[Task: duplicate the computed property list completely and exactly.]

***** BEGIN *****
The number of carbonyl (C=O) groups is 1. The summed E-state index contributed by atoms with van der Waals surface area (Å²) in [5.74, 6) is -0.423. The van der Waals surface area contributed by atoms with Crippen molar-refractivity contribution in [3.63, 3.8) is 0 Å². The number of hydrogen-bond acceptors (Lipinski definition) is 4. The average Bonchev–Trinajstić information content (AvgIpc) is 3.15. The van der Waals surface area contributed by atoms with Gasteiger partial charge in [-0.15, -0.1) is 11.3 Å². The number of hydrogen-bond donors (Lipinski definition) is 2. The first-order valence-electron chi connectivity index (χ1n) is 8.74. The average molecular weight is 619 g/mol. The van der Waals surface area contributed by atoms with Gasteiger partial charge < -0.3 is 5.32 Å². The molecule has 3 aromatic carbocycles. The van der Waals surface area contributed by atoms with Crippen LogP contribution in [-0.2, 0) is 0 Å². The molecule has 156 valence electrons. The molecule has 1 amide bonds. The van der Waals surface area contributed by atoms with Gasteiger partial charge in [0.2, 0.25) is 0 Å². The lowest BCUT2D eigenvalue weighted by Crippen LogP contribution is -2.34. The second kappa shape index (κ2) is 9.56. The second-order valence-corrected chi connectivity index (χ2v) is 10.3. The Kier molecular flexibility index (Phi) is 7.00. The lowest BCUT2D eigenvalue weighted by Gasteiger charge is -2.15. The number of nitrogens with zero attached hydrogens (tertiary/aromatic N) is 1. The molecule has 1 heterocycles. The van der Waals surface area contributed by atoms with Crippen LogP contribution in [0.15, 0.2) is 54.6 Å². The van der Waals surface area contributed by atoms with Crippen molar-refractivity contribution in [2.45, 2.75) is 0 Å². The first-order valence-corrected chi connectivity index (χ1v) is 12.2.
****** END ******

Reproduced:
The number of carbonyl (C=O) groups is 1. The summed E-state index contributed by atoms with van der Waals surface area (Å²) in [5.74, 6) is -0.423. The van der Waals surface area contributed by atoms with Crippen molar-refractivity contribution in [3.63, 3.8) is 0 Å². The number of hydrogen-bond acceptors (Lipinski definition) is 4. The average Bonchev–Trinajstić information content (AvgIpc) is 3.15. The van der Waals surface area contributed by atoms with Gasteiger partial charge in [-0.15, -0.1) is 11.3 Å². The number of hydrogen-bond donors (Lipinski definition) is 2. The first-order valence-electron chi connectivity index (χ1n) is 8.74. The average molecular weight is 619 g/mol. The van der Waals surface area contributed by atoms with Gasteiger partial charge < -0.3 is 5.32 Å². The molecule has 3 aromatic carbocycles. The van der Waals surface area contributed by atoms with Crippen LogP contribution in [-0.2, 0) is 0 Å². The molecule has 156 valence electrons. The molecule has 1 amide bonds. The van der Waals surface area contributed by atoms with Gasteiger partial charge in [0.2, 0.25) is 0 Å². The lowest BCUT2D eigenvalue weighted by Crippen LogP contribution is -2.34. The second kappa shape index (κ2) is 9.56. The second-order valence-corrected chi connectivity index (χ2v) is 10.3. The Kier molecular flexibility index (Phi) is 7.00. The lowest BCUT2D eigenvalue weighted by Gasteiger charge is -2.15. The number of nitrogens with zero attached hydrogens (tertiary/aromatic N) is 1. The molecule has 1 heterocycles. The van der Waals surface area contributed by atoms with Crippen LogP contribution in [0.15, 0.2) is 54.6 Å². The van der Waals surface area contributed by atoms with Crippen molar-refractivity contribution in [2.45, 2.75) is 0 Å². The first-order valence-corrected chi connectivity index (χ1v) is 12.2.